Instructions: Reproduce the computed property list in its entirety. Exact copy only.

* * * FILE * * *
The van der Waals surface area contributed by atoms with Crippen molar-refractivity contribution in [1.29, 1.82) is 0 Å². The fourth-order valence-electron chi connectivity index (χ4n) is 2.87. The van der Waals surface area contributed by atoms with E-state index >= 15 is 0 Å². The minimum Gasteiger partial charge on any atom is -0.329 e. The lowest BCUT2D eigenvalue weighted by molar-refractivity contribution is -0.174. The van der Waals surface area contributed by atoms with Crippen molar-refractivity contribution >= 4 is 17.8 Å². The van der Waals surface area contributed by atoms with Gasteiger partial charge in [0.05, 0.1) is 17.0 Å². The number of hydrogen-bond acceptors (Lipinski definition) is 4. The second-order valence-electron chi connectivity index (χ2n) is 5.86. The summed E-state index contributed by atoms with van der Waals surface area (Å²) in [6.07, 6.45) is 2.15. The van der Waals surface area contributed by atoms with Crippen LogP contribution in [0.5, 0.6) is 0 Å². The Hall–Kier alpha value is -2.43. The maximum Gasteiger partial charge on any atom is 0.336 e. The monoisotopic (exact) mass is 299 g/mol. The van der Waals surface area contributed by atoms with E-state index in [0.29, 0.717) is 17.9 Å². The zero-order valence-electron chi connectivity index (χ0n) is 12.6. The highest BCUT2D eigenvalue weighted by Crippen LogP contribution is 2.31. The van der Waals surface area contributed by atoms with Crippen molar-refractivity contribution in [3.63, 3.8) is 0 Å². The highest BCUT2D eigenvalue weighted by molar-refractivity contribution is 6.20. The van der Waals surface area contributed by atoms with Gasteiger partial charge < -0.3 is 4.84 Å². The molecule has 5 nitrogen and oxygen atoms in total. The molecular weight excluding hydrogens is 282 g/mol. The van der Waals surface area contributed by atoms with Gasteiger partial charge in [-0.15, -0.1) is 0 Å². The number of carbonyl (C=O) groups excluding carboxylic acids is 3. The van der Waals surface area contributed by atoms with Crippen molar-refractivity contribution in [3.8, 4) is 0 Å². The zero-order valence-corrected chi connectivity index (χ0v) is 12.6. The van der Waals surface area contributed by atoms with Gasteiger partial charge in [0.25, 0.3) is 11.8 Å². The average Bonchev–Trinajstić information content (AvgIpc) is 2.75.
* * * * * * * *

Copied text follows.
The van der Waals surface area contributed by atoms with Crippen molar-refractivity contribution in [1.29, 1.82) is 0 Å². The fourth-order valence-electron chi connectivity index (χ4n) is 2.87. The van der Waals surface area contributed by atoms with E-state index >= 15 is 0 Å². The minimum Gasteiger partial charge on any atom is -0.329 e. The lowest BCUT2D eigenvalue weighted by molar-refractivity contribution is -0.174. The van der Waals surface area contributed by atoms with Crippen molar-refractivity contribution >= 4 is 17.8 Å². The van der Waals surface area contributed by atoms with Gasteiger partial charge in [0.05, 0.1) is 17.0 Å². The number of hydrogen-bond acceptors (Lipinski definition) is 4. The second-order valence-electron chi connectivity index (χ2n) is 5.86. The summed E-state index contributed by atoms with van der Waals surface area (Å²) in [6.07, 6.45) is 2.15. The van der Waals surface area contributed by atoms with Crippen LogP contribution in [0.5, 0.6) is 0 Å². The Hall–Kier alpha value is -2.43. The maximum Gasteiger partial charge on any atom is 0.336 e. The monoisotopic (exact) mass is 299 g/mol. The van der Waals surface area contributed by atoms with E-state index in [0.29, 0.717) is 17.9 Å². The zero-order valence-electron chi connectivity index (χ0n) is 12.6. The highest BCUT2D eigenvalue weighted by Crippen LogP contribution is 2.31. The van der Waals surface area contributed by atoms with Crippen molar-refractivity contribution in [3.63, 3.8) is 0 Å². The highest BCUT2D eigenvalue weighted by molar-refractivity contribution is 6.20. The van der Waals surface area contributed by atoms with Gasteiger partial charge < -0.3 is 4.84 Å². The molecule has 5 nitrogen and oxygen atoms in total. The molecular weight excluding hydrogens is 282 g/mol. The van der Waals surface area contributed by atoms with Gasteiger partial charge in [-0.15, -0.1) is 0 Å². The number of carbonyl (C=O) groups excluding carboxylic acids is 3. The van der Waals surface area contributed by atoms with Crippen molar-refractivity contribution in [3.8, 4) is 0 Å². The zero-order valence-corrected chi connectivity index (χ0v) is 12.6. The van der Waals surface area contributed by atoms with Gasteiger partial charge in [0.25, 0.3) is 11.8 Å². The average Bonchev–Trinajstić information content (AvgIpc) is 2.75.